http://www.bleedinggreennation.com/2013/9/24/4764692/why-time-of-possession-doesnt-matter-nfl-chip-kelly-eagles

        “the whole correlation versus causation thing. Increasing time of possession does not necessarily result in wins, but rather the score of the game may dictate how a team possesses the football.”

        —-

        “1 point is a win too.”

        —-

        You can keep the ball on the ground for 10 minutes and score 3 points on a field goal.

        You can put the ball in the air for 10 seconds and score 6 points on a touchdown.

        You just demolished your own argument! 10 seconds and 6 points beats 10 minutes and 3 points.

      2. Not sure if serious, but every successful team over the last 40+ years have been good at throwing. Running on every play would be great if you could do it, but once teams start defending against the run by putting their bigger, stronger, but slower players in, you’re not going to get too many first downs on the ground.

        1. I never said playing great football was easy. Bigger, stronger, slower, players also tend to tire out quickly too. You just have to be bigger, stronger, tougher, and quicker than they are. You have to keep on driving up the middle, and sticking it to them, until they can’t take it anymore! Everyone breaks. Run right over them and grind them into the turf. That’s football.

  1. what good is knowing the precise position of the football when the scrambled brains of the players are unable to process this information?

    maybe the inventor should just directly assault the football players and get the trauma over with sooner than later

  2. The real question is the resolution of the system. I can’t see the system being accurate enough using magnetic fields in the volume of space required by a football field to really be an improvement over optical tracking systems… especially not without the sensors interfering with play.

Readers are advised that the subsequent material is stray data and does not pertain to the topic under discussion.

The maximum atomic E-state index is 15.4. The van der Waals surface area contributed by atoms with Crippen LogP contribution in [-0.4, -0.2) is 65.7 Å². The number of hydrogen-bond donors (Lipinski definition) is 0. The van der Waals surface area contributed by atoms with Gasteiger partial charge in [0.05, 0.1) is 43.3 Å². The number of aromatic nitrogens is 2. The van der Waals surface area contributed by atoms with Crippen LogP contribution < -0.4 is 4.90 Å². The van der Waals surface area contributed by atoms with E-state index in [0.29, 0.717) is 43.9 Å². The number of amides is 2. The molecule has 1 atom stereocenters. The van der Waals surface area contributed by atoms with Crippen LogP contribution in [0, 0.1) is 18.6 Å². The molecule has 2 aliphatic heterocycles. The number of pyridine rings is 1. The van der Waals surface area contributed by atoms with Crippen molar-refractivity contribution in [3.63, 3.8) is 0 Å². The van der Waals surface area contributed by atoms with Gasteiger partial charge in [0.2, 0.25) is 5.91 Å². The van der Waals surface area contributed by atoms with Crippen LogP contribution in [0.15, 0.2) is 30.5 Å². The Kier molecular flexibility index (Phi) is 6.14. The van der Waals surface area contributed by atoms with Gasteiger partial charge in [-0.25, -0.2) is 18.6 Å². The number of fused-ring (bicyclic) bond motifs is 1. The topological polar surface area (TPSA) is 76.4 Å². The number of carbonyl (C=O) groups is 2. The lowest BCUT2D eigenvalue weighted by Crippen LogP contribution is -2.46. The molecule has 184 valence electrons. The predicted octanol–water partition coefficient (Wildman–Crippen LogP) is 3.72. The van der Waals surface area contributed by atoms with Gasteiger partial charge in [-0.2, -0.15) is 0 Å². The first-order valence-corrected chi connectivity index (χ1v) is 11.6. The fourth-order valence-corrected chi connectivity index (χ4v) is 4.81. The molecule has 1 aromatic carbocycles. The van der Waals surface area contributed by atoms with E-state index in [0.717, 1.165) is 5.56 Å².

1. Considering that in World War 2 the USA developed electronic artillery fuses using vacuum tubes. Yeah, shells shot out of cannons. Solid state stuff probably will do just fine in sporting equipment.

  3. “In this work, we present three-dimensional position and orientation measurements using the magneto-quasistatic system and complex image theory over an area of 27.43 m × 27.43 m. Inverting the theoretical expression for the voltage measured at the terminals of the receiving loops to determine three-dimensional position and orientation resulted in mean and median geometric position errors of 0.77 m and 0.71 m, respectively; inclination orientation mean and median errors of 9.67° and 8.24°, respectively; and azimuthal orientation mean and median errors of 2.84° and 2.25°, respectively.”
    Too much error to use with an HMD in place of the ball, for VR head position tracking. Bummer…

  4. I seem to recall stories that some football plays used to involve attempting to deceive people about where the ball is.

    How soon before the players have heads up displays to track the ball, other players, etc. And before somebody employs ball spoofers to manipulate the balls apparent position.
    (Or for that matter manipulate the apparent positions of the players to the RFID tracking system.)

    Reminds me of the Rowland Emmett cartoon featuring Frisbee’s directional wood (a radio controlled lawn bowling ball).